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Do barking dogs give you a biting headache?

Woof! Woof! Woof! There it goes again, your neighbor's loud-mouthed dog. It's enough to drive you crazy.

You may as well stop complaining, because nobody has figured out a foolproof way to keep a raucous dog quiet. In fact, scientists can't even agree on why most dogs bark.

"It's because they're immature characters, like teenagers, very hard to train," says dog expert Raymond Coppinger, a biologist at Hampshire College in Amherst, Mass.

Unlike their wild wolf relatives, which stop barking as they mature, dogs develop into noisemakers because of domestication, Coppinger theorizes.

Coppinger once clocked a sheep dog in a remote Minnesota field that barked non-stop for seven hours. "I don't know if the dog is a record-holder, but I'm certainly the record-holder for listening without interrupting," he says with a rueful grin.

Almost anything can set off a canine barking jag. "Dogs can bark at the moon, the wind or the rustling of trees," says Mark Feinstein, a professor of cognitive science at Hampshire.

"Sometimes they bark when there appears to be nothing happening at all. There seem to be an astonishing number of reasons, and it's unusual in the animal kingdom, where most creatures tend to vocalize for a few specifics such as defending territories or finding mates."

Dogs that sound off because they have nothing better to do are called "boredom barkers," says Bonnie V. Beaver, chief of small animal medicine and surgery, Texas A&M University.

"Dogs are social," she said. "Keeping a pet shut up in the back yard without any human interaction isn't realistic. They're going to do something. They'll dig, bark, jump over the fence or run in circles. That's basically all they can do. You've got to look for what's driving the animal to a particular behavior."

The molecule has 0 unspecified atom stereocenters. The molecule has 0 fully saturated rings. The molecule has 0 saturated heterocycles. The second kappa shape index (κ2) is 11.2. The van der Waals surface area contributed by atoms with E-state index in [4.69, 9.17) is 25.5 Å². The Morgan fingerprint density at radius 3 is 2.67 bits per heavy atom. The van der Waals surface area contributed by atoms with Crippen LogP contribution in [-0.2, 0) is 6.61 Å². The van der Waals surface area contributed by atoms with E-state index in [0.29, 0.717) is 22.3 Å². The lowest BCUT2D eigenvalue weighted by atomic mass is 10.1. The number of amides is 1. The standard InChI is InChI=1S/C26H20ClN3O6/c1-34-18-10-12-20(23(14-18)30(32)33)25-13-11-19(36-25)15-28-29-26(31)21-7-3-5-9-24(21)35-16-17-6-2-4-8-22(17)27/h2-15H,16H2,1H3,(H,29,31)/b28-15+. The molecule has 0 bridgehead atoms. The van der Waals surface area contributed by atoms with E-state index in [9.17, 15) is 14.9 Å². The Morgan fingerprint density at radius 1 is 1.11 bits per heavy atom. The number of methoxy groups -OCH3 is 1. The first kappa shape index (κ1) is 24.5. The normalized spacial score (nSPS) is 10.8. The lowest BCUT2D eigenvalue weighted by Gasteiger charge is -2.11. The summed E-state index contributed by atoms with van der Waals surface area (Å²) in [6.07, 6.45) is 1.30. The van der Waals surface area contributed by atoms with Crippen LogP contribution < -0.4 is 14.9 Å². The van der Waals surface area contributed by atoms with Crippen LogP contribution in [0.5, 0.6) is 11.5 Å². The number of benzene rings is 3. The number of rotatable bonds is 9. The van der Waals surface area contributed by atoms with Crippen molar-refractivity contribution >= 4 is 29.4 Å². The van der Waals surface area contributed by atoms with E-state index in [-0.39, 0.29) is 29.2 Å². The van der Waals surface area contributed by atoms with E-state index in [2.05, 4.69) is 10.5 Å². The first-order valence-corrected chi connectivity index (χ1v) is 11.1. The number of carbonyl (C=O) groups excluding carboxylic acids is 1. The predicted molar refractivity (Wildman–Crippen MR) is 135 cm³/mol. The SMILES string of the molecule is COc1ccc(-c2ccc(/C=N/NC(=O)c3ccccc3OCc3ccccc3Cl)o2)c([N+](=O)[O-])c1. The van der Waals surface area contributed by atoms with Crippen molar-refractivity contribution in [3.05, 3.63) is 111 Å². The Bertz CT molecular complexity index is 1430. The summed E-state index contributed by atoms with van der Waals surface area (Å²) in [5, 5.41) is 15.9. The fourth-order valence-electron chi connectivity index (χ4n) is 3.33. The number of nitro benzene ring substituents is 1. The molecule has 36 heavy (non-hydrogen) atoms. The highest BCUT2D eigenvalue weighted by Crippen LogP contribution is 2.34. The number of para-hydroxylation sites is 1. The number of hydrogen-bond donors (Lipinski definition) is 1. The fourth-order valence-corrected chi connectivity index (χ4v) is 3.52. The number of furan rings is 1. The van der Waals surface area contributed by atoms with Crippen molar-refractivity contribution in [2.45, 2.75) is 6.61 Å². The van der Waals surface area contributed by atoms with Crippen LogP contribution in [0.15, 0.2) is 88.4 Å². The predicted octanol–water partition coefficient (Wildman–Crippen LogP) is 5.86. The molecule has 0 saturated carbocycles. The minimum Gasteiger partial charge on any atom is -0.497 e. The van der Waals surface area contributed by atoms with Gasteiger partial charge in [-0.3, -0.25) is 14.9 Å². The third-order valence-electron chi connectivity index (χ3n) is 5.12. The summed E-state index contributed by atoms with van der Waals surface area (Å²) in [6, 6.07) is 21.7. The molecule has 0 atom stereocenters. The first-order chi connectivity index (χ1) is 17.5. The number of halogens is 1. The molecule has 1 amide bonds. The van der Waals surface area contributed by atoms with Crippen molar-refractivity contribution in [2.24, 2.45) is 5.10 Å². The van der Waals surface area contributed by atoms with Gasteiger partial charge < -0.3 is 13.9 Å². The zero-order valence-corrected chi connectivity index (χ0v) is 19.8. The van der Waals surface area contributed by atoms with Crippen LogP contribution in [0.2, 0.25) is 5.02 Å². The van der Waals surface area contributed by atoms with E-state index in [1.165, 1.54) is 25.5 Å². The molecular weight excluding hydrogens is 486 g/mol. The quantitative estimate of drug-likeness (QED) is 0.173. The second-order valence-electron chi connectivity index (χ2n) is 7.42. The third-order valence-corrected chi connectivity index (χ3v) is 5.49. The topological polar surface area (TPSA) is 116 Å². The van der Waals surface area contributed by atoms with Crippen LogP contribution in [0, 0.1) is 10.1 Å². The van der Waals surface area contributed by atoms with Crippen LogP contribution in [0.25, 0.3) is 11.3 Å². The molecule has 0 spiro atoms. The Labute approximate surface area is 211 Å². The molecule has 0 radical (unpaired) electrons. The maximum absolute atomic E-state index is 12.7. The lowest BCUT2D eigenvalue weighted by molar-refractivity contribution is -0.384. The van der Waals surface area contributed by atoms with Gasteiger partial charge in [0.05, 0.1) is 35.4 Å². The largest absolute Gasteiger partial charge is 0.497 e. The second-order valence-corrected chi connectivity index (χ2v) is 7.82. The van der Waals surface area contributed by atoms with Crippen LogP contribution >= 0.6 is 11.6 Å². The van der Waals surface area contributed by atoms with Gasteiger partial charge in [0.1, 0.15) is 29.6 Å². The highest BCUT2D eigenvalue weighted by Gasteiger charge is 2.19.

The secret of dogs' communication lies in the pitch and frequency of their barking, says Stanley Coren, a psychologist at the University of British Columbia who has studied canine intelligence.

"A higher-pitched bark can mean a dog's frightened, and a lower tone can convey a threat," he says. "A quick burst of four or five barks, the kind you hear when someone comes to the door, means "Come over here, someone's invading our territory.' Then there's the bark with a stutter to it that's an invitation to play."

Some owners inadvertently turn Bowser into a loudmouth. The pet starts howling in the yard about midnight. "Shut up, you stupid mutt!" someone shouts.

"The dog gets rewarded with a voice response, so it barks even more," Beaver explains, "and eventually it gets to come inside. That dog's training its owners very well."

Reacting to complaints, many communities have passed anti-barking laws. "Of course, they don't stop dogs from barking," Beaver says, "but all of a sudden you've got a lot of frustrated owners looking for quick fixes instead of trying to deal with the initial problem of why their animals are barking."

Seeking instant cures, some dog owners have gone to such lengths as noise-activated devices that emit offensive odors or squirt water on offenders. A British inventor recently came up with a gadget that hangs around a dog's neck and emits a pungent lemon aroma every time the animal barks. Typical anti-bark collars produce unpleasant sounds or mild electric shocks.

Most such contraptions have one thing in common, the experts say: They don't work.

"Almost nothing will keep terriers from barking; it's in their genes," says Coren. "Everybody who owns a little terrier will tell you that its favorite game of all time is imaginary burglar. And it's always played between 2 or 3 in the morning, when in fact the dog is announcing that a leaf has fallen against the wall of the house."

But Coren is also convinced that canine heroes have saved many human lives with their clamor. "I tend to believe that barking dogs are often calling for help or alerting people, whom they consider members of their pack, that something is going on," he says.

Heroes aside, how do you silence a noisy dog? Coren has a soothing solution: "No yelling; you don't say a word. Instead, you just stroke the dog, sort of run your hands along his head, down along the side of his chest and maybe a bit along the back. The dog will interpret that as meaning "All's well, there must not be anything to bark about.' "

You hope.

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